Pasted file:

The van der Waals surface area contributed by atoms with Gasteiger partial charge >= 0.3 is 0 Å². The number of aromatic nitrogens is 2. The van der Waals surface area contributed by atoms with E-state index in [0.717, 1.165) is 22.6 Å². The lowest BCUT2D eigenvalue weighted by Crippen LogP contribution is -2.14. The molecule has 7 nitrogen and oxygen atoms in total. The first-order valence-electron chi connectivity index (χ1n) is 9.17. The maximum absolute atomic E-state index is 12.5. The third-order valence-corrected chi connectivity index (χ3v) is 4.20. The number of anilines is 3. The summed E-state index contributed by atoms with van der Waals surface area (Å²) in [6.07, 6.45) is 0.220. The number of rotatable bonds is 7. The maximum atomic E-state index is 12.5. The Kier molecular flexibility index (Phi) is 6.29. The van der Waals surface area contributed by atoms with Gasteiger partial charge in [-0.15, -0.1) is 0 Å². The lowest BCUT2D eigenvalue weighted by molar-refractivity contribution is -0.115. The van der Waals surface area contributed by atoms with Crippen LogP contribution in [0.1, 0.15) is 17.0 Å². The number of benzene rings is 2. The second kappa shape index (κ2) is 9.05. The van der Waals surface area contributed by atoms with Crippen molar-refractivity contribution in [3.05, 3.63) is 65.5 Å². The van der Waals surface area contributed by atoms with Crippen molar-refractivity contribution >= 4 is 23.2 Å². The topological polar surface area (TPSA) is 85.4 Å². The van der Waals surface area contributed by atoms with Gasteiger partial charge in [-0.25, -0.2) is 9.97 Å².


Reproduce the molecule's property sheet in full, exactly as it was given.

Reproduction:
The van der Waals surface area contributed by atoms with Gasteiger partial charge >= 0.3 is 0 Å². The number of aromatic nitrogens is 2. The van der Waals surface area contributed by atoms with E-state index in [0.717, 1.165) is 22.6 Å². The lowest BCUT2D eigenvalue weighted by Crippen LogP contribution is -2.14. The molecule has 7 nitrogen and oxygen atoms in total. The first-order valence-electron chi connectivity index (χ1n) is 9.17. The maximum absolute atomic E-state index is 12.5. The third-order valence-corrected chi connectivity index (χ3v) is 4.20. The number of anilines is 3. The summed E-state index contributed by atoms with van der Waals surface area (Å²) in [6.07, 6.45) is 0.220. The number of rotatable bonds is 7. The maximum atomic E-state index is 12.5. The Kier molecular flexibility index (Phi) is 6.29. The van der Waals surface area contributed by atoms with Gasteiger partial charge in [-0.15, -0.1) is 0 Å². The lowest BCUT2D eigenvalue weighted by molar-refractivity contribution is -0.115. The van der Waals surface area contributed by atoms with Crippen LogP contribution in [0.1, 0.15) is 17.0 Å². The number of benzene rings is 2. The second kappa shape index (κ2) is 9.05. The van der Waals surface area contributed by atoms with Crippen molar-refractivity contribution in [3.05, 3.63) is 65.5 Å². The van der Waals surface area contributed by atoms with Crippen molar-refractivity contribution >= 4 is 23.2 Å². The topological polar surface area (TPSA) is 85.4 Å². The van der Waals surface area contributed by atoms with Gasteiger partial charge in [-0.25, -0.2) is 9.97 Å².